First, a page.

Is Your House High Def?

It’s been awhile since I’ve done a reader survey. Last year I asked a few questions to get a better handle on what topics readers are most interested in seeing me write about. I continue to remain cognizant of those interests and should likely ask similar questions again.
With all the hype around whether Blu-ray or HD-DVD will be the winner of the race for HD shiny disks, I’m asking some basic questions about HDTV, HD disks and HD video editing. I’m requiring a valid email address as part of the responses so that I can contact one person selected at random to send a free copy of Windows Vista Ultimate. I’ll post the aggregate results of the survey, minus any personally identifying info next week. Feel free to add any additional comments on HD present and future in the comments below.

Email Address
Do you own an HDTV? Yes
No – Plan to buy in 2007
No – Plan to buy someday
No – Will NEVER buy an HDTV
Do you own an HD camcorder? Yes – I have an HDV camcorder
Yes – I have an AVCHD camcorder
No – I plan to buy an HD camcorder in 2007
No – I plan to buy an HD camcorder someday
No – I will never buy an HD camcorder
What is an HD camcorder?
Do you own an HD disk player? HD-DVD (either standalone or Xbox 360)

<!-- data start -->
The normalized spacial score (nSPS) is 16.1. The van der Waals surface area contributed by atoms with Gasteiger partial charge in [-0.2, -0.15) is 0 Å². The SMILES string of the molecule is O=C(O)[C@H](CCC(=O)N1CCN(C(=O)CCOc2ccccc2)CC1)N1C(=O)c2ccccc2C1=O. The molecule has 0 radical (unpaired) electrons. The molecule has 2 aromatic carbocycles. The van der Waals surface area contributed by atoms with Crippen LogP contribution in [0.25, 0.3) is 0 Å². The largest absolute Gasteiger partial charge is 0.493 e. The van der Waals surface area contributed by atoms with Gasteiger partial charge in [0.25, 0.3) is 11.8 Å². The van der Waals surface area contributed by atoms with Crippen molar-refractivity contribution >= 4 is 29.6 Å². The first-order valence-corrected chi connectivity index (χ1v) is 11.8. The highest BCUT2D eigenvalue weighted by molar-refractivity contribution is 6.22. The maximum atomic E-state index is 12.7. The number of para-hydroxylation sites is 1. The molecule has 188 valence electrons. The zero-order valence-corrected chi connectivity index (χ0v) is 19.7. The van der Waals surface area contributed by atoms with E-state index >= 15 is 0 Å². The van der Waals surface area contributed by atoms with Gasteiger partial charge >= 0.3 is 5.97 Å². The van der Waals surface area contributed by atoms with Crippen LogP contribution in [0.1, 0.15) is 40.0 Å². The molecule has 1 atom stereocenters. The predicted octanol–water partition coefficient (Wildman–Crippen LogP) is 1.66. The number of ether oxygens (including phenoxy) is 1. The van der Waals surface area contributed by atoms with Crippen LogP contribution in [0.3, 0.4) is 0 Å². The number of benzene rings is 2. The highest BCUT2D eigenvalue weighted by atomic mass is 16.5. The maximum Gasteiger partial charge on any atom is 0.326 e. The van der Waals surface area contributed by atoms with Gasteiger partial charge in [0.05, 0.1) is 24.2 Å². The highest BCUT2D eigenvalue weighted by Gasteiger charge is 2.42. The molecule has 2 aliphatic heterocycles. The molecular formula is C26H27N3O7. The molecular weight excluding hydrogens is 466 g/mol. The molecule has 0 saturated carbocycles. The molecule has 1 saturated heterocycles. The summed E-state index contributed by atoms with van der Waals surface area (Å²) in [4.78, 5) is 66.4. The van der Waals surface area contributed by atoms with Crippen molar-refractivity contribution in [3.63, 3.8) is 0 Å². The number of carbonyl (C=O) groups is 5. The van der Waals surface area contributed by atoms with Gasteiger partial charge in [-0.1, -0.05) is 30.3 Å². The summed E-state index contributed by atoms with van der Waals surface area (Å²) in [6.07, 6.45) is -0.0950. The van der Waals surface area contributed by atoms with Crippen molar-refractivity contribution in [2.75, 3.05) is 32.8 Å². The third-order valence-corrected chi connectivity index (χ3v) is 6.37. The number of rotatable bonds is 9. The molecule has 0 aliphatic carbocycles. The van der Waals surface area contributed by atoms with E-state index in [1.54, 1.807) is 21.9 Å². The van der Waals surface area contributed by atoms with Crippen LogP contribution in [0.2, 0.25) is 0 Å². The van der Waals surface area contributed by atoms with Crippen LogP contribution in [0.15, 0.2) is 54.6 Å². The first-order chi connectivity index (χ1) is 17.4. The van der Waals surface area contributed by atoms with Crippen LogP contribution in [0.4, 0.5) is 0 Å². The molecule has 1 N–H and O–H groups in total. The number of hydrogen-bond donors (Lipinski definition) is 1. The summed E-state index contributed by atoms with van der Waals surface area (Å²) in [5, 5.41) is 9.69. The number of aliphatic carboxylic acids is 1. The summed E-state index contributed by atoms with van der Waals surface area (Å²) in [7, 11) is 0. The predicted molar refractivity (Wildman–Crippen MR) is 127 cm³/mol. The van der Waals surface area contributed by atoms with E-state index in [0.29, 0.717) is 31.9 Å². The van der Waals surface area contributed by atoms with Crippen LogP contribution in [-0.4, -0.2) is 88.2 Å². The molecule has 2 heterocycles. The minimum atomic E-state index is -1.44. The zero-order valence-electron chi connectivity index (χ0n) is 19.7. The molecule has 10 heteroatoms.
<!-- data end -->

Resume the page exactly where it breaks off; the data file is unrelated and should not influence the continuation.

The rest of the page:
Blu-ray (standalone or PS3)
Both HD-DVD and Blu-ray
I do not own an HD disk player
Do you have HD video editing software (if yes, which software are you using)?
Are you aware that you can burn HD-DVDs on a standard DVD disk, without buying any new hardware?


  1. I am not to high on HD merely because a finer resolution or more life like quality does not interest me. Its like music, what was wrong with the old LPs, (sarcasm here, well its just not the best quality sound.) Let me ask you who set this standard for sight and sound that everyone is trying to aspire to. Different people like different things and I am tired of others telling me what I should like or dislike.

  2. Is HD the industry’s way of continuing to try to capture the intrinsic quality and depth of any kind of tape/film media? It’s not been greatly successful so far. Digital may be easier to use and store and have greater longevity, but so far I haven’t seen anything with the visual definition of film, nor heard digital music that even compares to sound played back on a reel-to-reel. On the other hand, it has brought the ability to create media to the masses, and allowed a generation to produce it in their living rooms….

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